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The Neon Peace Sign Causing Friction at the Ansonia

The peace sign when it was first lit up back in 2011. Photo: William Reynolds

You have to crane your neck to see it, but if you’ve walked by the Ansonia on a recent evening, you may have noticed an illuminated peace sign in the turret on the very top floor. It belongs to Brigitte Vosse, a 69-year-old resident of the 119-year-old Beaux-Arts building on Broadway and 73rd who had previously spent years battling the city and her neighbors over its place in her window on the 17th floor. She even lost a federal court case over it in 2016. But now, it’s back.

The peace sign lit up earlier this week.

Vosse, a clothing designer whose living room occupies arguably the most distinctive turret in the hotel turned condo, first put up the peace sign more than a decade ago as a protest against the wars in Iraq and Afghanistan, according to reporting at the time. (Vosse did not respond to a request for comment.) Complaints from her neighbors soon followed. “It’s so unattractive,” a resident told DNA Info in 2011. “That person seems to be imposing his decorating taste on the neighborhood.” Someone in a neighboring building told the outlet that the Upper West Side “is about preserving what’s beautiful and historic,” and that the sign was “jarring” and “ugly.” In 2012, the city fined Vosse $800, citing an ordinance that prohibits illuminated signs more than 40 feet above curb level. Vosse’s sign is 150 feet up.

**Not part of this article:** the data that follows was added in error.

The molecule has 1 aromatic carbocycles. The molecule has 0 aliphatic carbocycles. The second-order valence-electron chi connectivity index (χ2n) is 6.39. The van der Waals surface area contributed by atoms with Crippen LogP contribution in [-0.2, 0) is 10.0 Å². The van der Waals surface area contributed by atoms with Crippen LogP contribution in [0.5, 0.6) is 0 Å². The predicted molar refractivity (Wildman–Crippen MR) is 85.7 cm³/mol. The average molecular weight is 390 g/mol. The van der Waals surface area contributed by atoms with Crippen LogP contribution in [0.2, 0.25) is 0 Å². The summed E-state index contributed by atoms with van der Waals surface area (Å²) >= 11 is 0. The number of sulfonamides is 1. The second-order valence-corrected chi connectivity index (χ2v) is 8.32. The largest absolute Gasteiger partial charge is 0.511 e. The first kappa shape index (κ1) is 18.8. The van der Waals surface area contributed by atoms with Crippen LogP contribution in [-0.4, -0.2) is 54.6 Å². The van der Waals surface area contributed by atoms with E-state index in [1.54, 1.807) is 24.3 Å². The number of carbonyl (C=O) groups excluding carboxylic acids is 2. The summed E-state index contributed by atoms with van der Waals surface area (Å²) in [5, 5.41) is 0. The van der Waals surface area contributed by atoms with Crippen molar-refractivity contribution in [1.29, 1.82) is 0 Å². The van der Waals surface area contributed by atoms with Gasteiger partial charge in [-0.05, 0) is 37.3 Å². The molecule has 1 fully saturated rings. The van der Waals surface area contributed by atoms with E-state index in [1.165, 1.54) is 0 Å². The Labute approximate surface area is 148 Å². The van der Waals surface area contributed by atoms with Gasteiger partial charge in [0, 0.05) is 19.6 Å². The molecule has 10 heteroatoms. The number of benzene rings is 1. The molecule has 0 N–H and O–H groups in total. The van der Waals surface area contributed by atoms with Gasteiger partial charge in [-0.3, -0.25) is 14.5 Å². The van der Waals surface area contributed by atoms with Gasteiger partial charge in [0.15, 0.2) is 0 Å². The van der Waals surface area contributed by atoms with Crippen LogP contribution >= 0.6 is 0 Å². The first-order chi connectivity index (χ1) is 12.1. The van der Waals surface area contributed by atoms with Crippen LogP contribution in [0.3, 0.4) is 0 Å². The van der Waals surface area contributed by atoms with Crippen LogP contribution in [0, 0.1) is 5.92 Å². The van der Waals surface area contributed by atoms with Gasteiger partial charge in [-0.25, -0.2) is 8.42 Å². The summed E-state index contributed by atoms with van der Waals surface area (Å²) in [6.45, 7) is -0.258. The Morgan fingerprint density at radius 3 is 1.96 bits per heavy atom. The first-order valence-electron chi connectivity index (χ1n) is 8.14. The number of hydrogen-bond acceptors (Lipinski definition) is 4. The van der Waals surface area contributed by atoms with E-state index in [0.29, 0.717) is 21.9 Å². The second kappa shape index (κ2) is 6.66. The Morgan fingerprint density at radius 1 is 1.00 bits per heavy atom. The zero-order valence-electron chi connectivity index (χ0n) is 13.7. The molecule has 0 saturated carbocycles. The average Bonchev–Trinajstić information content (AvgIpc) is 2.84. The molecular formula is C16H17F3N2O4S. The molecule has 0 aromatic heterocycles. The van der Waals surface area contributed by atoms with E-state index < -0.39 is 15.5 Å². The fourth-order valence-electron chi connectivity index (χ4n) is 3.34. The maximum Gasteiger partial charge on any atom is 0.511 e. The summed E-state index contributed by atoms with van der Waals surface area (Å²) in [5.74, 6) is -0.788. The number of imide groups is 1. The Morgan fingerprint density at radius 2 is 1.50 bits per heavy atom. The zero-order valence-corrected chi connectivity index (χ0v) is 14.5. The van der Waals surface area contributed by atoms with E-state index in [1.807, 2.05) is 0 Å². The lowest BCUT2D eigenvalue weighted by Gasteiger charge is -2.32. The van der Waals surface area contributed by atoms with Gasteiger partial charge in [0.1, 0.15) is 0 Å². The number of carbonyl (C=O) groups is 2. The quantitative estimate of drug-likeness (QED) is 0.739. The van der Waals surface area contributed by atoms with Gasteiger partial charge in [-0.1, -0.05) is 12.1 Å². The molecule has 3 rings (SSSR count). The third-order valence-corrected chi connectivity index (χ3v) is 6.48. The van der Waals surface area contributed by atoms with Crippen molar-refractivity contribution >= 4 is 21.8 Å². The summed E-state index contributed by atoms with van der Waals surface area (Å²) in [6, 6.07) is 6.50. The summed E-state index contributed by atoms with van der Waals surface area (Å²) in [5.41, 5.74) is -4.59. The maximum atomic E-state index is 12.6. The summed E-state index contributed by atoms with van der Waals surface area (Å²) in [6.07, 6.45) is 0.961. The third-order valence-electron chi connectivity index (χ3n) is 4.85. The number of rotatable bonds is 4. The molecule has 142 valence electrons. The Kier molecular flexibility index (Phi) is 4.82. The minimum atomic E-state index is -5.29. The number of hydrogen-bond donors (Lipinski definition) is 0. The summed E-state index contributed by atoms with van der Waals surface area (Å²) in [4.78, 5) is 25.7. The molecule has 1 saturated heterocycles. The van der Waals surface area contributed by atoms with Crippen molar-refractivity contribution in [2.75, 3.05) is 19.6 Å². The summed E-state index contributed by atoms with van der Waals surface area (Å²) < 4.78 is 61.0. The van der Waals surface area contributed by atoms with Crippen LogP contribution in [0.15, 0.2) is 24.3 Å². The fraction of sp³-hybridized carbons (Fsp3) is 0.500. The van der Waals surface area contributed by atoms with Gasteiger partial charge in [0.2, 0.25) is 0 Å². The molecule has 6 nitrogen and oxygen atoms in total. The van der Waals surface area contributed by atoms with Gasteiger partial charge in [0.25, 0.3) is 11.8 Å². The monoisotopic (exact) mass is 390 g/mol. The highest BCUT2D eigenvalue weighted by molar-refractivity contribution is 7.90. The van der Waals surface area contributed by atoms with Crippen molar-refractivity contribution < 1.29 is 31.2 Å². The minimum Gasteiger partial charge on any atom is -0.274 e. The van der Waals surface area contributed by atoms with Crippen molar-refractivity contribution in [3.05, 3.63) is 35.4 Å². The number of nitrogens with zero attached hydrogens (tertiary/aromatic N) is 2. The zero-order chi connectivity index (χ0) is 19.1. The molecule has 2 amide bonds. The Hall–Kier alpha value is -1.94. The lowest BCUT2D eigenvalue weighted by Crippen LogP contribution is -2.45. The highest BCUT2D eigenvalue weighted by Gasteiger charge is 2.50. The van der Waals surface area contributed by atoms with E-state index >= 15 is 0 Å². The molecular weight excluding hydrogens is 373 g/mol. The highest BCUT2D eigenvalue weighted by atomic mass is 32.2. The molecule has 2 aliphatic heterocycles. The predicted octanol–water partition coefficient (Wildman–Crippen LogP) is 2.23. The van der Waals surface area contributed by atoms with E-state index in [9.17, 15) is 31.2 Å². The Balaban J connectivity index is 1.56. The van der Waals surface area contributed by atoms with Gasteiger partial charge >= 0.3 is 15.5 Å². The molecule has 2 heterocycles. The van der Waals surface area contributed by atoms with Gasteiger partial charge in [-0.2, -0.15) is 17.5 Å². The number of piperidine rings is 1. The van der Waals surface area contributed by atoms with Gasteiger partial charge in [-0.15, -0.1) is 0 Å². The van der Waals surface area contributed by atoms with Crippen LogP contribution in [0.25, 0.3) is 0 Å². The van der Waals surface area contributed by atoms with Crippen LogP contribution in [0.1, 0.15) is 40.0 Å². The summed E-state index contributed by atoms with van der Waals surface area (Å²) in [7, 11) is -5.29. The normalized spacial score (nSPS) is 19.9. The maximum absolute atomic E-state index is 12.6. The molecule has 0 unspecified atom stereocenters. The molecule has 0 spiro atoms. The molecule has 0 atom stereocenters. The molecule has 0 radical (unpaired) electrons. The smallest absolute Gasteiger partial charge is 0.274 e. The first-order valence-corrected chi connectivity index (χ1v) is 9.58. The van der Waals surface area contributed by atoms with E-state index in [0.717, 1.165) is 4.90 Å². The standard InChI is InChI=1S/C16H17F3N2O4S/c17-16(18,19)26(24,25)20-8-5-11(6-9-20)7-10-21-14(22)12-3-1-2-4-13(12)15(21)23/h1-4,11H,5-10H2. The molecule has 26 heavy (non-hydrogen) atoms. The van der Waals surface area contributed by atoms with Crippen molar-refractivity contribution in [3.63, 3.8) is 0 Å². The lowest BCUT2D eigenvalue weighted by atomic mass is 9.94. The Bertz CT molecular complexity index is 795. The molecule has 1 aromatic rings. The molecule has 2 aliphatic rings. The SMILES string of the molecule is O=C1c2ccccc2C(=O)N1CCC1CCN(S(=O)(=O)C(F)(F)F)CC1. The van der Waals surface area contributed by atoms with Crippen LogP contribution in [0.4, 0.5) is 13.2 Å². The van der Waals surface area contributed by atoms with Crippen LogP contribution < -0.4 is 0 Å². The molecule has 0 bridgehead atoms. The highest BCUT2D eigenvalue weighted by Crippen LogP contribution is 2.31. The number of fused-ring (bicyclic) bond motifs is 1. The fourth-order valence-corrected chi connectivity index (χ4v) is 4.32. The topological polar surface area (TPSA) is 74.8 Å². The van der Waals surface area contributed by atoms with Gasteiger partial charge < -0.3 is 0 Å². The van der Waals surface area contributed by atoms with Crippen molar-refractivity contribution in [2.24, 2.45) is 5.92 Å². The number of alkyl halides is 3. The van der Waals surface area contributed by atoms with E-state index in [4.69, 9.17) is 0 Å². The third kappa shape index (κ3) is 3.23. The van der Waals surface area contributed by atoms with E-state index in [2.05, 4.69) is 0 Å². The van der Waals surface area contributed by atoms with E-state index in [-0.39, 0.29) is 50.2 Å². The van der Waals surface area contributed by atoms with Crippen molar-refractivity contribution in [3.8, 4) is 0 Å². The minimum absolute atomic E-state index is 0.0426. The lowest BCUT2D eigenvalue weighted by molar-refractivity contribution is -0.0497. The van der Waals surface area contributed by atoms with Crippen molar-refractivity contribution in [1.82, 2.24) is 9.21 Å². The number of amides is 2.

Vosse paid the fine but refused to remove the sign and instead sued the city. She claimed that the order to take it down violated her First Amendment right to free speech and wrote in court documents that she wanted to “express to the viewing public my opposition to war as a solution to human problems.”

She lost. A federal appeals court upheld the city’s decision, writing that Vosse was free to hang up an unilluminated sign and that the First Amendment “does not guarantee the right to communicate one’s views at all times and places or in any manner that may be desired.” Vosse’s lawyer told the New York Daily News at the time that without the lights, the sign “would have been virtually invisible” from her top-floor apartment.

Which was true when I walked by the Ansonia one afternoon this week. But at night it glows from its contested window perch. Until, and if, someone makes her take it down again.

The Neon Peace Sign Causing Friction at the Ansonia